How much disruption will the television industry face?
New Media pundits made a big mistake when betting against television. Sure, the Internet has put the pain on media platforms like newspapers, magazines and radio, but television is still going strong. Most research firms will tell you that viewership has either maintained or risen in the past few years (and yes, I realize that younger people don't have the same affinity to the platform as the rest of the world), while advertising revenues (still a relevant metric) continue to maintain or rise (slightly). Is this always going to hold up? It's hard to tell. So long as television has an audience (and yes, fragmentation, cable, DVRs, on-demand and more has changed the game dramatically), there will always be advertisers lining up to hock their wares. Is TV advertising as relevant and powerful as it was in the day and age when it was the 800-pound gorilla, because there were no other pertinent media apes swinging along the vines? No. There aren't only three broadcasting networks that offer a very scarce commodity to a massive and captive audience anymore. And yes, the Internet is capturing a lot of the video content (and that stat continues to rise - each and every day).
What is TV?
This is going to be the real question going forward. Hugh McGuire (friend, co-host on the Media Hacks Podcast, founder of PressBooks and Librivox, and now editor of Book: A Futurist's Manifesto) likes to provoke by saying that there is little difference between a book and a website (for more on that thinking, please read this article from today's The Guardian: Are books and the internet about to merge?). As I read the article in The Guardian, another news item from The New York Times' Media Decoder titled, New Service Will Stream Local TV Stations in New York, came across my feeds. Aereo is being described as an Internet television service that will distribute television over the Internet (it is being backed by Barry Diller - who created Fox Television). While the concept is nothing new, it seems like the initial buzz of this initiative (especially if Aereo is used in combination with services like Hulu or Netflix) could be a changing tide in how we watch television as well.
Is there a difference between a TV show and a video that you watch online?
We may have been looking at the new media equation backwards. Instead of wondering how TV is going to adapt in the Internet age, maybe we should have been looking at how the Internet is going to adapt to TV? We all see the spikes in Social Media when something on TV is worth talking about (it could be ads on the Superbowl or when a celebrity unveils their baby bump), and it's this point of media multi-platforming that exists in a world where everything hasn't melded into one channel. Yet.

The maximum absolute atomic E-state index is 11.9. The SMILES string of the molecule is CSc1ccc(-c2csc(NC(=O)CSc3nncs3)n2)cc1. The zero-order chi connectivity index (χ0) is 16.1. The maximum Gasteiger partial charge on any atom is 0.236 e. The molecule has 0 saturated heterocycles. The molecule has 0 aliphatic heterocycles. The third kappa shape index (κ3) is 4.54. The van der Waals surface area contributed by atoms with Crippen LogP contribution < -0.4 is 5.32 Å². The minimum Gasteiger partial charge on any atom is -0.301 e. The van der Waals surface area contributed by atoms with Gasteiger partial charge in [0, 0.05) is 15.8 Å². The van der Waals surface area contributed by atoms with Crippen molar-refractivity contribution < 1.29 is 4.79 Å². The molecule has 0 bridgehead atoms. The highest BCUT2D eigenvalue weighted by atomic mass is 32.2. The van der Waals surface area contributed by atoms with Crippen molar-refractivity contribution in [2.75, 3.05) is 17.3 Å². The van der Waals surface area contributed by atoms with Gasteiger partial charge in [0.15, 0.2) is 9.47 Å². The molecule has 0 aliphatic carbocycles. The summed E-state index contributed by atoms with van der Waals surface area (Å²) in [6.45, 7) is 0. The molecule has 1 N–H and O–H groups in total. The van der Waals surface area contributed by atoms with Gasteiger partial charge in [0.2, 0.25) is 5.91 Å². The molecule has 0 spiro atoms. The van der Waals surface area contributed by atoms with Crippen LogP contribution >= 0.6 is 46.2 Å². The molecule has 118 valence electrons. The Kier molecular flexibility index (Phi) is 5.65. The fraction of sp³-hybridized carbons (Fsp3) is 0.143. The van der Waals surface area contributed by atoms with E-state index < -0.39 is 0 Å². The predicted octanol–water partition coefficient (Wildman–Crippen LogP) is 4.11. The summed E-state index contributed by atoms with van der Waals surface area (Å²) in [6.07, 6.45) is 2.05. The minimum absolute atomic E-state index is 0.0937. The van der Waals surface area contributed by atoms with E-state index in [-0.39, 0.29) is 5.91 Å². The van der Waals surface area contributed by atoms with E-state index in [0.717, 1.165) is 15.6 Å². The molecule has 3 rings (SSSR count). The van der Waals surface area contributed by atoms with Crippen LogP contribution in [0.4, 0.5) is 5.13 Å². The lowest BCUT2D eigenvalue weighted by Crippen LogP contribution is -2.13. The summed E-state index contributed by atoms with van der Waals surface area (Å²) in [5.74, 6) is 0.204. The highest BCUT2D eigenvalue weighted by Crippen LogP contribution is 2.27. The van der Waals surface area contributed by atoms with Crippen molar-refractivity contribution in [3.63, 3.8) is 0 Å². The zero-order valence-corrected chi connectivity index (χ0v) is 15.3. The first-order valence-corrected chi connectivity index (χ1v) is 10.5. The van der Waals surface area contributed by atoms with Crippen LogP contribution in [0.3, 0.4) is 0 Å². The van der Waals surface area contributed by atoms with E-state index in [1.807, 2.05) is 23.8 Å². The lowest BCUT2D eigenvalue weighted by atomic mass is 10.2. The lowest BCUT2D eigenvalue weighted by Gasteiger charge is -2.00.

A Futurist's Media Manifesto.
No more platforms. One platform. We simply see media as text, images, audio and video. The subtle differences between a movie, TV show and video Podcast goes away. It's video - when we want it and how we want it. The subtle differences between a newspaper story, a magazine article, a book and a blog post goes away (a notion Seth Godin recently tackled in his The Domino Project Blog post, The end of paper changes everything). It's just text - when we want it and how we want it. Think about it this way: once the delivery platform becomes one pipe and ubiquitous, the biggest challenge is going to be for marketer's to figure out where to stick their advertising. Is this a trend we're going to see tomorrow? Probably not. But, let's confuse linear growth with exponential growth. Because you can now stream this high definition content with little buffering and quality issues, expect to see exponential technological improvements moving forward. What does that mean? It's going to happen a lot faster than most of us (including the experts) are prepared for.
In a somewhat strange coincidence, I received a copy of the book, Social TV - How marketers can reach and engage audiences by connecting television to the web, social media and mobile, by Mike Proulx and Stacey Shepatin today in the mail. I often lament the idea that TV is the type of media that people don't like to be overly active with (more on that here: The Next Layer Of Social Media). We tend to forget that TV is - for most of the population - an act of escapism. It's not something they want to create, share, tweet, friend, +1, comment on, etc... They just want to sit back and let it wash all over them, so that they can forget about the crappy day at work that they just had while also not thinking about the one that's going to come tomorrow. If you're reading this (and you made it this far in the post), you are the antithesis of everything Clay Shirky writes about in his book, Cognitive Surplus. You're not wasting your cognitive surplus. You're active, a creator and a doer. This futuristic view of media as one platform is probably something you can't wait for. So, as you sit at the edge of your seat and beg for your TV to be more interactive, intuitive and everywhere, my recommendation is that you read a book like Social TV and figure out how to create marketing campaigns that effectively cross-channel promote, while the lawmakers and cable companies do everything within their power to keep their business models cash flow positive. Just watch and see how the traditional TV broadcasters are going to deal with companies like Apple, Google and Aereo as they begin creeping in to disrupt their industry.
How much disruption do you think the TV industry is going to face?